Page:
The Center for Home Movies, which aims to encourage and support the making and preservations of all forms of amateur film, will use its 2012 National Film Preservation Foundation grant to continue work on restoring films by Arthur H. Smith, an industrial and amateur filmmaker of note.
In 2010, CHM won an NFPF grant to preserve The Mirror, an amateur drama directed by Smith. Now it will work on two later Smith films, both autobiographical: Memories on Film and The Last Reel.
Smith, who was born in Silver Spring, Nevada, in 1909 and lived until 2000, began working as a telephone repairman for the Pacific Telephone Company after high school. Due to interest in filmmaking – and his owning his own movie camera – the company asked him to make a “movie to show at a meeting.”
Thanks to his skill at doing that, he won promotion to first level management to make movies for the company from its San Francisco regional offices. He produced instructional and safety films for the Bell System, including his most widely seen work, How to Prevent Backing Accidents, a film never out of date.
Smith wrote extensively about his technical professional film work, as well as his creative amateur work, with numerous articles in American Cinematographer, Home Movies, and Popular Photography.
Although an accomplished industrial filmmaker, his dedication was to his amateur films – 50 of them, between 1929 and 1991, including edited home movies such as Personal Pictures, [volumes 1-7], Vacation Snapshots, and Blanche’s Recital. Much of his amateur output, particularly in his early years, was dedicated to dramas influenced by Westerns and horrow, crime, and spy movies: among the titles are Forgotten Gold, Fantasy of Dreams, Streetcar to Heaven, and It Crawls by Night.
In 2007, Dennis Smith, his son, offered his films and manuscripts to the American Film Institute, which recommended they go to Center for Home Movies. The Center acquired all Smith’s materials.
In the first of the films it will now restore, Memories on Film (1979), a 10-minute short, Smith looks back at his career, beginning with his teenage plans to make films. His coverage of his cameras and equipment over the years, while prosaic, lays out the development of amateur film technology. Smith also describes his career in industrial films, including scenes from Up the Paper River, a comic film within a film. Smith ends by showing himself with his film library at home in Big Bear Lake as Smith and his wife Blanche watch his first film. “I can truly say I am among my souvenirs,” says Smith as the projector unspools.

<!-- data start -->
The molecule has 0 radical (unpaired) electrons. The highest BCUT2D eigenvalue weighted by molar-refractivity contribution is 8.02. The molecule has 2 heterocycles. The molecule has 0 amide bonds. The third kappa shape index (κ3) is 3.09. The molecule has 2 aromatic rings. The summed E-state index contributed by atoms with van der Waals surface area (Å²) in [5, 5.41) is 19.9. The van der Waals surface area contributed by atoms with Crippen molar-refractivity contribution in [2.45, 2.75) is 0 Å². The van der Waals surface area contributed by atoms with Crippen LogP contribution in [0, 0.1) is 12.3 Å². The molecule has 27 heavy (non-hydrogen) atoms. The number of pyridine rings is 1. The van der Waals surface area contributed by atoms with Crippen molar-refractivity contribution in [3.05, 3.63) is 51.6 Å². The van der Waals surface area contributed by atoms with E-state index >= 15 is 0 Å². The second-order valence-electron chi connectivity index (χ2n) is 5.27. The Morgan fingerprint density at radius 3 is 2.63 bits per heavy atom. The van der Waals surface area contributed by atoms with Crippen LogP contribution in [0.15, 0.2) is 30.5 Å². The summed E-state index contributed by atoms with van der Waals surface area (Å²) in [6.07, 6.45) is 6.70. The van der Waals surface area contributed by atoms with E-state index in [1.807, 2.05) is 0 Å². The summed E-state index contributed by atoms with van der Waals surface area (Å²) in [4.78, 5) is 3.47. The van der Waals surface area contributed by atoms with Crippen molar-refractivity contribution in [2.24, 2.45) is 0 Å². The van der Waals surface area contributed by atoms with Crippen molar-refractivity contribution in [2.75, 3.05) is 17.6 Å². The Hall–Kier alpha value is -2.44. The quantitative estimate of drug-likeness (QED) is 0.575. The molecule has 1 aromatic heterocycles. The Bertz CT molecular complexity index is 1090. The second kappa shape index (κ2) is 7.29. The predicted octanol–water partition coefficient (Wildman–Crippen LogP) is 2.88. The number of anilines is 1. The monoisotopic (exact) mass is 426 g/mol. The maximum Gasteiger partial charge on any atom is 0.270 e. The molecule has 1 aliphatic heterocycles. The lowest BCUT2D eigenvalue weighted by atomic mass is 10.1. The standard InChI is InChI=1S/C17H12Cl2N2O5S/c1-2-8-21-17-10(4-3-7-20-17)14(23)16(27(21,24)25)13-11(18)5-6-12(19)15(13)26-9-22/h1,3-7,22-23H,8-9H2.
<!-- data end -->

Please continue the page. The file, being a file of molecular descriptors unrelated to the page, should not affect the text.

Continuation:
The Last Reel, made seven years after Memories on Film and also 10 minutes long, is the second film that the Center for Home Movies will restore with its NFPF grant. It begins with Smith’s trailer-home life, takes a short tour of local landmarks, then a visit from his children. He repairs a phone, and introduces his cats. Most unusual about the film, however, is a section where he integrates his life story and his filmmaking process.
The Center for Home Movies wrote in its application for a grant that although Smith titled the film The Last Reel, “he ultimately did make more films, but this was clearly meant as his own final statement, and as a result there is an inevitable touch of melancholia at the end as Blanche plays the closing theme on her organ.”
The Center said in its proposal: “It is easy to dismiss the serious amateur or hobbyist filmmaker as someone who was merely lacking the talent to become a professional, but Smith’s life and career show how the passion of amateur filmmaking can exist on its own without the desire for commercial involvement. Smith’s two film worlds, the professional and the personal, rode on parallel tracks without ever compromising either.”
The collection that came to the Center appears to include all his film materials. The films it is preserving are edited camera original reversal prints. No additional prints are known to exist.